Puppy, adult and senior: all three stages are important times in your furry pal’s life when it’s appropriate to ask your veterinarian about your dog’s diet.
“Growth” foods necessary at the puppy stage have higher protein levels and calorie counts to satisfy your pup’s developmental needs. But once your pup is six to 12 months old those needs change.
That’s usually when your puppy is nearing his adult height and may transition to adult food. Spaying or neutering usually occurs at this age also , lowering your dog’s need for increased energy; hence a reason to modify from puppy to adult petfood .
Breed size matters
Switching to adult food coincides with maturity, but thanks to the massive sort of breeds, different dogs mature at different rates. Smaller breeds tend to mature faster than larger breeds:
• Dogs up to 30 pounds mature around 10 to 12 months aged .
• Some toy breeds can mature as early as seven to nine months old.
• Medium breeds, up to 80 pounds, mature between 12 to 16 months.
• Large breeds can mature at 12, 13, or maybe 14 months old.
• Giant breed dogs (over 80 pounds) can take up to 2 years to succeed in full maturity.
Your veterinarian can recommend the simplest time to start out feeding adult food supported your dog’s specific needs. Since obesity is that the commonest nutrition-based issue for canines, it’s crucial adult dogs not eat puppy food, which may also cause orthopedic problems in older dogs. Instead, serve your best pal high-quality food formulated for adult maintenance.
No more three squares each day
Growing pups who have higher metabolism and energy needs usually eat 3 times each day . once you switch your dog to adult food, you’re not only curtailing on protein-dense, calorie-rich food, you’re lowering on the quantity of meals.
Most pet parents feed two half-portions of adult food when their dogs are over a year old.
Eyes on your furry friend. Not his food.
When gauging portions, watch your dog’s body not his bowl. Food that’s vanished without a trace or left behind isn’t the difficulty . Your dog’s nutritional needs are determined by his individual metabolism and somatotype , not a pre-designated amount of adult food.
If your dog starts skipping meals or picking at food he would otherwise devour, it’d mean he’s able to switch from a puppy to an adult diet. the upper calories in puppy food may make him feel full with less of a requirement to eat.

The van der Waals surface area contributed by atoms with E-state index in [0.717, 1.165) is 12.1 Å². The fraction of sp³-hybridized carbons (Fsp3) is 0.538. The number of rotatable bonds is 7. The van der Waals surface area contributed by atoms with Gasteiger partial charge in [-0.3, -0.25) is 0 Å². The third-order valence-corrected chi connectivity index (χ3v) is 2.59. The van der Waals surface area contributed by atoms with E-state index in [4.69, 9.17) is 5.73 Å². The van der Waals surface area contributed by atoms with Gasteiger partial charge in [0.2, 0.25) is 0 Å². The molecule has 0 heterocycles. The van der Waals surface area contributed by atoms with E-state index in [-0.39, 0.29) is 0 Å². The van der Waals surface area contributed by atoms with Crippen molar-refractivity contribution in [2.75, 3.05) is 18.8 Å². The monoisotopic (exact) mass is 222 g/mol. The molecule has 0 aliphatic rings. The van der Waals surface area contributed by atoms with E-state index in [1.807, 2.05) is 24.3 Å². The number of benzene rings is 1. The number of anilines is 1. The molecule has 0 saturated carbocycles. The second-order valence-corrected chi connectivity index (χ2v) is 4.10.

If you’ve already switched to an adult formula, it could mean your dog just needs fewer servings per day or less food at each meal.
The recipe for successful food transitioning is to try to to it gradually. Mix alittle amount of the adult food together with your dog’s favorite puppy formula and slowly increase the quantity over every week , while decreasing the puppy food.
By the top of that week you ought to only be feeding your dog adult food. Changing his food gradually makes it less likely he’ll experience any gastrointestinal issues.
How much food should I give my puppy?
There’s a proverb in canine feeding: Watch the dog, not the dish. Body condition, not the quantity eaten or left within the bowl, should determine portion sizes. Portion sizes depend upon individual metabolism and somatotype , and nutritional requirements vary from dog to dog. If your puppy occasionally skips a meal or picks at food, don’t worry. It could mean she is prepared to eliminate a feeding or that you simply have given her an excessive amount of , during which case simply reduce the number served.
Also, if you’re doing treat-based training together with your pup, adjust the quantity you feed at mealtime accordingly. Whenever training with treats, keep the treat as small as possible.
How often should I feed my puppy?
Like human babies, puppies start out needing many small meals each day , of a food formulated for his or her special nutritional requirements. Most, but not all, dogs finish meals quickly. To discourage picky habits, feed at regular times in regular amounts and don’t leave food down for quite 10 to twenty minutes.
Your breeder are going to be a superb source of guidance for both of those questions, as will your vet.
Is it worthwhile to shop for expensive puppy food?
Premium petfood has higher nutritional density, so you’ll feed your dog less to realize an equivalent results. Also, premium foods have stable ingredient profiles; the composition of bargain brands can vary from batch to batch.
The major dog-food companies invest heavily in development and research, constantly upgrading formulas to stay up with their competitors. this suggests that feeding premium food puts you on the leading edge of canine nutrition.